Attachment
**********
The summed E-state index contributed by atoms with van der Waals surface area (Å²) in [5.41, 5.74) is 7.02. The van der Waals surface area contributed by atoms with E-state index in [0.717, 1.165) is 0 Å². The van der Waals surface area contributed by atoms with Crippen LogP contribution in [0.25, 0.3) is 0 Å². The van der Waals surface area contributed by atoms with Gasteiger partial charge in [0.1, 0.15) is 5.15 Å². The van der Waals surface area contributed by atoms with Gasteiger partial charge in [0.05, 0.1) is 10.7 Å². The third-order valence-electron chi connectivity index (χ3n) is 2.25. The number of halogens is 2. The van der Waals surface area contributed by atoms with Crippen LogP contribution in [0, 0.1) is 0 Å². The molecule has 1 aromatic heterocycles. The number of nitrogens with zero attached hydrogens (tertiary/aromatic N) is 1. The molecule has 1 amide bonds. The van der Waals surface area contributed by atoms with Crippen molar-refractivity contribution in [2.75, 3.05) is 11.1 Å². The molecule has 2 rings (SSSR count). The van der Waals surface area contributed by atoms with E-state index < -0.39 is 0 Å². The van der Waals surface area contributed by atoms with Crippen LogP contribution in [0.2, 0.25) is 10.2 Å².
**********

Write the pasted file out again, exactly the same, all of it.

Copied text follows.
The summed E-state index contributed by atoms with van der Waals surface area (Å²) in [5.41, 5.74) is 7.02. The van der Waals surface area contributed by atoms with E-state index in [0.717, 1.165) is 0 Å². The van der Waals surface area contributed by atoms with Crippen LogP contribution in [0.25, 0.3) is 0 Å². The van der Waals surface area contributed by atoms with Gasteiger partial charge in [0.1, 0.15) is 5.15 Å². The van der Waals surface area contributed by atoms with Gasteiger partial charge in [0.05, 0.1) is 10.7 Å². The third-order valence-electron chi connectivity index (χ3n) is 2.25. The number of halogens is 2. The van der Waals surface area contributed by atoms with Crippen LogP contribution in [0, 0.1) is 0 Å². The molecule has 1 aromatic heterocycles. The number of nitrogens with zero attached hydrogens (tertiary/aromatic N) is 1. The molecule has 1 amide bonds. The van der Waals surface area contributed by atoms with Crippen molar-refractivity contribution in [2.75, 3.05) is 11.1 Å². The molecule has 2 rings (SSSR count). The van der Waals surface area contributed by atoms with E-state index < -0.39 is 0 Å². The van der Waals surface area contributed by atoms with Crippen LogP contribution in [0.2, 0.25) is 10.2 Å².